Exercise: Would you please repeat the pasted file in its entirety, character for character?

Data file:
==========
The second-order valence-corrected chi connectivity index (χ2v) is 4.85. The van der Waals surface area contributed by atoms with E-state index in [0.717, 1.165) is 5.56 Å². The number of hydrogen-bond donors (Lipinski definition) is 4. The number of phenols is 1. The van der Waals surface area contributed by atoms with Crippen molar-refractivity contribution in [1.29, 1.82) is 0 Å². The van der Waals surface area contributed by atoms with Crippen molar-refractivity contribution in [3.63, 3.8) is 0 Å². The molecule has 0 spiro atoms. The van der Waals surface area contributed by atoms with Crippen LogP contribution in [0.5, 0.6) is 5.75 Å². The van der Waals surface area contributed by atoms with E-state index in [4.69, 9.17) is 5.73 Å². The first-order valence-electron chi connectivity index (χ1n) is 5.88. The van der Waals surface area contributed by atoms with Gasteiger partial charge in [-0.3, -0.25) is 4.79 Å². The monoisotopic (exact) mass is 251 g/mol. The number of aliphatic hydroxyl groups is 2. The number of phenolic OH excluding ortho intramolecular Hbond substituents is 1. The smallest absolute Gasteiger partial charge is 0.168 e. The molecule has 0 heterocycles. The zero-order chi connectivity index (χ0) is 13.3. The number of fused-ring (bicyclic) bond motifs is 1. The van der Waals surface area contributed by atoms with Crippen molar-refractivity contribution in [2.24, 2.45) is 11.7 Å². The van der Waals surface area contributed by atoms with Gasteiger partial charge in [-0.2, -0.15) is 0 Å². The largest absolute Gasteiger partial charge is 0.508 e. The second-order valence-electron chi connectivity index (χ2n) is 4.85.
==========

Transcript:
The second-order valence-corrected chi connectivity index (χ2v) is 4.85. The van der Waals surface area contributed by atoms with E-state index in [0.717, 1.165) is 5.56 Å². The number of hydrogen-bond donors (Lipinski definition) is 4. The number of phenols is 1. The van der Waals surface area contributed by atoms with Crippen molar-refractivity contribution in [1.29, 1.82) is 0 Å². The van der Waals surface area contributed by atoms with Crippen molar-refractivity contribution in [3.63, 3.8) is 0 Å². The molecule has 0 spiro atoms. The van der Waals surface area contributed by atoms with Crippen LogP contribution in [0.5, 0.6) is 5.75 Å². The van der Waals surface area contributed by atoms with E-state index in [4.69, 9.17) is 5.73 Å². The first-order valence-electron chi connectivity index (χ1n) is 5.88. The van der Waals surface area contributed by atoms with Gasteiger partial charge in [-0.3, -0.25) is 4.79 Å². The monoisotopic (exact) mass is 251 g/mol. The number of aliphatic hydroxyl groups is 2. The number of phenolic OH excluding ortho intramolecular Hbond substituents is 1. The smallest absolute Gasteiger partial charge is 0.168 e. The molecule has 0 heterocycles. The zero-order chi connectivity index (χ0) is 13.3. The number of fused-ring (bicyclic) bond motifs is 1. The van der Waals surface area contributed by atoms with Crippen molar-refractivity contribution in [2.24, 2.45) is 11.7 Å². The van der Waals surface area contributed by atoms with Gasteiger partial charge in [-0.2, -0.15) is 0 Å². The largest absolute Gasteiger partial charge is 0.508 e. The second-order valence-electron chi connectivity index (χ2n) is 4.85.